On the one hand, of course, this is very negative and needs to be changed.  And I’m working on that; I’ve been seeing a therapist, and even though she doesn’t have any lightning-flash epiphanies for me, I find it helpful just to go and talk these things out, to hear out loud just how extreme and inaccurate some of it is, and to have someone else lay out very specific ways that I can work to change my mindset and attitudes.  (The most recent “homework” she has given me is to watch more mindless television and knit more.  Seriously.  Because these are things that used to bring me simple enjoyment, and I hadn’t been doing either one very much since March.  Now I’m consciously trying to do each at least once a day, and guess what?  It helps.  It’s not a cure-all, but returning to the things that used to be simple pleasures actually does evoke a sense of calm and contentment again.  Apparently this therapy stuff actually works sometimes, go figure.)  I’m also spending time with my friends, which is a post all its own… for now, it’s enough to say that I have such an amazing, amazing support network, and this handful of women, along with my husband and kids and extended family, can take full credit for pulling me through when I can’t do it myself.

But on the other hand, the psychologist in me realizes that these negative emotions are actually very important, vital things to experience.  Throughout my hospitalization and for several weeks afterward, I was just numb.  “Oh, they removed my uterus and ovaries?  Huh.  That’s interesting.  What’s for lunch?”  Just vague, almost sublimely unaffected by the enormous wall of information I needed to process.  I think that was both self-protective and necessary at the time, because it would have simply overwhelmed me had I really let it hit me all at once.  Now, I’m experiencing the anger, and resentment, and grief, and loss, and all of the other emotions that tag along with a huge and completely unexpected nightmare.  It’s hard, but healthier to have the emotions and let them out, instead of keeping them bottled up and festering.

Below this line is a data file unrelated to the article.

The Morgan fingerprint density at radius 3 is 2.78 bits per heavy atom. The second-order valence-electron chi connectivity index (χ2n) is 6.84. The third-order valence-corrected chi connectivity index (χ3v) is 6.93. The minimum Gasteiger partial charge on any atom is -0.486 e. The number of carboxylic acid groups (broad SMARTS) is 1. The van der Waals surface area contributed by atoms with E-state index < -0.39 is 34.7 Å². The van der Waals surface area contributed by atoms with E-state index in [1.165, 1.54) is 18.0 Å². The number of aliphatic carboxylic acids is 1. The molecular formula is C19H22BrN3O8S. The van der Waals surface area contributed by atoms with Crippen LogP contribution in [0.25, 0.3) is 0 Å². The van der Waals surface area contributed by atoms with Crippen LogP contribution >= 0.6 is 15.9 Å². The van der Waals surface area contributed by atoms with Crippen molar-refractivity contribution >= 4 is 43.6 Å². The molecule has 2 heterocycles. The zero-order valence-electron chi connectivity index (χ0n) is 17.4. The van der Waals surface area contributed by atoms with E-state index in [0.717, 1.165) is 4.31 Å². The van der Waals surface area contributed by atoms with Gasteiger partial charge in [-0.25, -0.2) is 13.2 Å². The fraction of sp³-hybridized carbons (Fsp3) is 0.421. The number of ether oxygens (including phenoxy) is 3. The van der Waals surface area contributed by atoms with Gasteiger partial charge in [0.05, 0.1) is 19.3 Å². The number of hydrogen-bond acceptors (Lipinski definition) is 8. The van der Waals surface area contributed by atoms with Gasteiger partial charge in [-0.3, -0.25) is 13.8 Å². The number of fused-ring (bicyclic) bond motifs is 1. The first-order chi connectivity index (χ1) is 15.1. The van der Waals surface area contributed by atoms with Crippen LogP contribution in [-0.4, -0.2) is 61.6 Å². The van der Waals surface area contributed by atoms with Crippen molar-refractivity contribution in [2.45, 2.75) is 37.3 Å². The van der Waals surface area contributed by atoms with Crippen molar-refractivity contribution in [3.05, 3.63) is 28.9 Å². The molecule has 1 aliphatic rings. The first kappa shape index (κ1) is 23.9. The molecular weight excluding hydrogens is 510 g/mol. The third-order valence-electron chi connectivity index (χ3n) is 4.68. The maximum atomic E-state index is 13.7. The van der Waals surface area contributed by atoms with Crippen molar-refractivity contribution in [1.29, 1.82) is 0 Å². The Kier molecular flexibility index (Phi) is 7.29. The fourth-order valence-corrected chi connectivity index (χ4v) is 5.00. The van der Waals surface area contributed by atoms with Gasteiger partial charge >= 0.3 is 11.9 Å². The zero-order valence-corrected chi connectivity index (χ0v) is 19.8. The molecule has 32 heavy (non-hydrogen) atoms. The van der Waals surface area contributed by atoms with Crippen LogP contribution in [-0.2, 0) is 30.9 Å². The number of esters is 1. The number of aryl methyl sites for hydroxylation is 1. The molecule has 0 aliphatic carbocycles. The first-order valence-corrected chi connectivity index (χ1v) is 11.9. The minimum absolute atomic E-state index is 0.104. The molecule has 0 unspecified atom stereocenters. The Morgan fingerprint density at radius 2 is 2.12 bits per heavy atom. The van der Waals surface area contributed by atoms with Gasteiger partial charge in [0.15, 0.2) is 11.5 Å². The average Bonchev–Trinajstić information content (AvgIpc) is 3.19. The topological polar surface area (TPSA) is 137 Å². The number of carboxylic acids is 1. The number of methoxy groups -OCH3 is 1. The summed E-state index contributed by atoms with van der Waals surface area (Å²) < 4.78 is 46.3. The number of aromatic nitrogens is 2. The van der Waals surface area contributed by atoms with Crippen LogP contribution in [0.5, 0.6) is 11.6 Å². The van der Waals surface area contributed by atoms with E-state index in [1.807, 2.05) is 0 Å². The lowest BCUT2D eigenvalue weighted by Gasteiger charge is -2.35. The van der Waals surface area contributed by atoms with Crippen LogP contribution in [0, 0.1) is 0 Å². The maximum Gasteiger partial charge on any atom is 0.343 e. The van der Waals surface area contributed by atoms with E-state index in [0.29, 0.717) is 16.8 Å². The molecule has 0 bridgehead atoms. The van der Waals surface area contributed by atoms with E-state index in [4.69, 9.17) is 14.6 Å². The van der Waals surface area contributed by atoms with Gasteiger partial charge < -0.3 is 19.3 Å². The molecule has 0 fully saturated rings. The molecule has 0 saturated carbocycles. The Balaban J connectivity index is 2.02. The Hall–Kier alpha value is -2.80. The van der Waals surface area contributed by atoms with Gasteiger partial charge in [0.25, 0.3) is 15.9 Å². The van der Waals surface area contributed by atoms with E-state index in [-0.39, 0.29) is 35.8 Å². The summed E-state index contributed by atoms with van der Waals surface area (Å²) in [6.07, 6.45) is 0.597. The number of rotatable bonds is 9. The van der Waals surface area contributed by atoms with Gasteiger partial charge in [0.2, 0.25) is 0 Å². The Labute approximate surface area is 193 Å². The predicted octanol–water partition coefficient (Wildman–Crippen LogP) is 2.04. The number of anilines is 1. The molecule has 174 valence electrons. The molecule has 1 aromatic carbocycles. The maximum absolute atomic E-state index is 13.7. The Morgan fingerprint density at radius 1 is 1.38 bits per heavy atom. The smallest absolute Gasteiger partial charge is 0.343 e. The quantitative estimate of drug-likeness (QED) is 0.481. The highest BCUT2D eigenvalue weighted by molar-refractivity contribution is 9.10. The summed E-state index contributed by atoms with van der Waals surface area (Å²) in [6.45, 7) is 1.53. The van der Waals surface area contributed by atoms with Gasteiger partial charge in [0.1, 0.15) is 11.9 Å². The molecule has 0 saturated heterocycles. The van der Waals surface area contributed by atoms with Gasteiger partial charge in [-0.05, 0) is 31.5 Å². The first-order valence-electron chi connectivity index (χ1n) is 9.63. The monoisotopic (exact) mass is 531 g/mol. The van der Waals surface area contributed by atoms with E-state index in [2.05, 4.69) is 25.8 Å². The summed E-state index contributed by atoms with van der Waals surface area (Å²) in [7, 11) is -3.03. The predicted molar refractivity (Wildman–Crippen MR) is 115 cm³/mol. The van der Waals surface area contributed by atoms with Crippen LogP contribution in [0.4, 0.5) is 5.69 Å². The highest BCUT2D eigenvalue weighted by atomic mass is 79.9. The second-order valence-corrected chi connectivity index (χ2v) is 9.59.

And I am having good days, more and more as time goes on.  I’m able to experience and appreciate the simple pleasures of a sloppy baby kiss, a child’s laughter, an embrace from my husband, a day with a good friend, a nice skein of yarn…the things that might seem small but which are actually hugely important.

So… I’m getting better.  Really.  It’s a gradual process, and there are inevitable backslides and failures, but the bigger picture shows an upward trend.  I don’t know what my new “normal” will be, but I feel like I am getting there, little by little.

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Responses

  1. So glad to hear it!

  2. I’m so glad that you are seeing those milestones, even if they seem small. I still marvel at all you have been through, and am so very glad that you are still making it, step by step.

  3. You’ve come a long way baby!!! I’m so proud of you!!!!!!!! You ROCK!!!!

    Love and hugs,

    Janice

  4. Kate, I’m at a loss for words….your post moved me to tears, and I wish I knew the magical thing to say to “make it all better” as you seem to have done for me so many times in the past. Just know that I love you and think of you daily and so wish I were there to be part of that circle of friends that is helping your recovery. You have come so far, and I am so thankful you are still here. ❤

  5. I know you don’t see it, at least not usually, but you are freaking amazing. I love you and am so thankful for little steps toward healing.